Supreme Court ruling leaves Madrid Central low-emission scheme hanging in the balance
Spain’s top judges have struck down an appeal to save the anti-pollution plan, which the current mayor wants to replace with a new system. Until then, it is unclear whether fines will continue to be enforced
The future of the low-emission zone known as Madrid Central is hanging in the balance. The scheme, introduced by a former mayor of Madrid, Manuela Carmena of the leftist Más Madrid party, made 472 hectares of the city center off-limits to traffic, except for local residents and public transportation. Thanks to the initiative, greenhouse gas emissions fell to 10-year lows in the city center.
But it is unclear what will happen now that the Supreme Court has struck down an appeal by the environmental group Ecologists in Action. The activists had challenged a ruling from the Madrid High Court, which canceled the low-emissions zone over legal technicalities in July 2020.
In that case, the court ruled that local legislation establishing the traffic restrictions in October 2018 was approved without a proper public disclosure process or an economic impact report. The ruling was the result of two appeals filed by the conservative Popular Party (PP) while it was in the opposition, as well as a third appeal by a company that helps people fight traffic fines, DVuelta Asistencia Legal.
The PP, which has been a staunch opponent of Madrid Central since its inception at the end of 2018, argued that the €11.7-million price tag to carry out the plan for a seven-year period jeopardized the city’s financial stability.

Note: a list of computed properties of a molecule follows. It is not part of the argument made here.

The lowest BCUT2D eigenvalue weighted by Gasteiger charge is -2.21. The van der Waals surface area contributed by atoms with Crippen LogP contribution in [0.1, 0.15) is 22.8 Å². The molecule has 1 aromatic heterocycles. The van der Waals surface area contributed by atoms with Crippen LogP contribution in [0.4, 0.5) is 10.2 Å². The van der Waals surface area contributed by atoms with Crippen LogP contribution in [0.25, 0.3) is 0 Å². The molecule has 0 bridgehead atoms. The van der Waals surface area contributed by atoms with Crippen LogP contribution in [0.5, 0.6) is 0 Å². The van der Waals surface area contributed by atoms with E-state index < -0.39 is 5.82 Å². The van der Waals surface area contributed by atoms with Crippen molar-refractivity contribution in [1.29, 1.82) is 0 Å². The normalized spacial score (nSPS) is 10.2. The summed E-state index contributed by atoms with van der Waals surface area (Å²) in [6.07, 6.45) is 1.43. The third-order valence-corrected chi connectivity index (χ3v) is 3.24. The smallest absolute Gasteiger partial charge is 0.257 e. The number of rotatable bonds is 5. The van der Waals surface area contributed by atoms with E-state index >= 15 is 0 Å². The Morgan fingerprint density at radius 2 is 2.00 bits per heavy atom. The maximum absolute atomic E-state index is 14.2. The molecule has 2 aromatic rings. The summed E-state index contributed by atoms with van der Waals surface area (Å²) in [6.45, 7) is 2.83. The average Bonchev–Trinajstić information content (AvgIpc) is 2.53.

But in a press release issued on Tuesday, Ecologists in Action pointed out that the “budgetary repercussions [of Madrid Central] were minute in comparison to the annual municipal budget which exceeds €5 billion.” The group said the fact that the low-emissions zone “has greatly helped improve air quality in the capital is apparently not important enough” to the Supreme Court.
The environmental group must now decide whether it will appeal Tuesday’s ruling at the Constitutional Court, which is the last legal route to save Madrid Central. “They have sentenced us to pay €1,000 in legal costs and we are awaiting the decision in five other appeals that we have pending,” said Paco Segura, coordinator of Ecologists in Action. “If they sentence us to pay [in all five appeals] we will be left totally defenseless.” The group also argued it was very unlikely for the Constitutional Court to reach a different ruling from the Supreme Court.
What does the ruling mean for Madrid Central?
The question now is whether vehicles will be fined for violating the low-emissions zone. Madrid Mayor José Luis Martínez-Almeida, of the PP, said on Tuesday that “until the [Supreme Court] sentence is final, Madrid Central remains in force.” He said that fines will continue to be issued to violators and surveillance cameras will remain in action. He did not, however, specify when the ruling would be considered final.
The deputy mayor of Madrid, Begoña Villacís, from the center-right Ciudadanos (Citizens) – which governs Madrid in coalition with the PP – added that Madrileños should “act as if Madrid Central still existed.”
But the experts disagree. According to Jaime Doreste, a lawyer for Ecologists in Action, it is “very likely” that any fines that are appealed following the Supreme Court ruling will not have to be paid. In principle, this means that the most polluting cars will be able to enter Madrid Central without any repercussions.
Ángeles Miguel, the legal head of the insurance company RACE, said that all fines issued after July 27, 2020, when the Madrid High Court struck down Madrid Central are null and void. “At that moment, the ruling was issued and now it has been ratified. All the sanctions from then on are null and the ones before are questionable.”